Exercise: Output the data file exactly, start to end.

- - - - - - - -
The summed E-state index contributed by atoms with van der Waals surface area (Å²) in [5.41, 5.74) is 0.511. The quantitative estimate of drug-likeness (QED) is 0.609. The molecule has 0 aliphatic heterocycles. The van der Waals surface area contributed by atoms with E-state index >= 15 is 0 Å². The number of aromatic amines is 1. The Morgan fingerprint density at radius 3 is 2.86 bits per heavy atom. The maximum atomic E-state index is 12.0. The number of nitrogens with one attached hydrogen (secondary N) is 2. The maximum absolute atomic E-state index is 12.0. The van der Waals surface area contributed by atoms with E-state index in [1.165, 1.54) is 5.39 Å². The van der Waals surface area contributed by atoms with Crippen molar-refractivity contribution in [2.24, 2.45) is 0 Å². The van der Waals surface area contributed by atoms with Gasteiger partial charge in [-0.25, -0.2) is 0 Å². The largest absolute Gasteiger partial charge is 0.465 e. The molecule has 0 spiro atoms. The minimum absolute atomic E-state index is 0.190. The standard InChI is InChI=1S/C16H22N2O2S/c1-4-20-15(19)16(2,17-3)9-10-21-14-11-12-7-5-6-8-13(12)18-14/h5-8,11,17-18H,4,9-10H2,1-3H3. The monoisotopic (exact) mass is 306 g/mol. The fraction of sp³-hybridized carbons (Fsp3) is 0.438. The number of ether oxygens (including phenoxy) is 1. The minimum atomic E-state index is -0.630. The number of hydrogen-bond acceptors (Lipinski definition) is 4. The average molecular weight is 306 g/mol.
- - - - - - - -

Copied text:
The summed E-state index contributed by atoms with van der Waals surface area (Å²) in [5.41, 5.74) is 0.511. The quantitative estimate of drug-likeness (QED) is 0.609. The molecule has 0 aliphatic heterocycles. The van der Waals surface area contributed by atoms with E-state index >= 15 is 0 Å². The number of aromatic amines is 1. The Morgan fingerprint density at radius 3 is 2.86 bits per heavy atom. The maximum atomic E-state index is 12.0. The number of nitrogens with one attached hydrogen (secondary N) is 2. The maximum absolute atomic E-state index is 12.0. The van der Waals surface area contributed by atoms with E-state index in [1.165, 1.54) is 5.39 Å². The van der Waals surface area contributed by atoms with Crippen molar-refractivity contribution in [2.24, 2.45) is 0 Å². The van der Waals surface area contributed by atoms with Gasteiger partial charge in [-0.25, -0.2) is 0 Å². The largest absolute Gasteiger partial charge is 0.465 e. The molecule has 0 spiro atoms. The minimum absolute atomic E-state index is 0.190. The standard InChI is InChI=1S/C16H22N2O2S/c1-4-20-15(19)16(2,17-3)9-10-21-14-11-12-7-5-6-8-13(12)18-14/h5-8,11,17-18H,4,9-10H2,1-3H3. The monoisotopic (exact) mass is 306 g/mol. The fraction of sp³-hybridized carbons (Fsp3) is 0.438. The number of ether oxygens (including phenoxy) is 1. The minimum atomic E-state index is -0.630. The number of hydrogen-bond acceptors (Lipinski definition) is 4. The average molecular weight is 306 g/mol.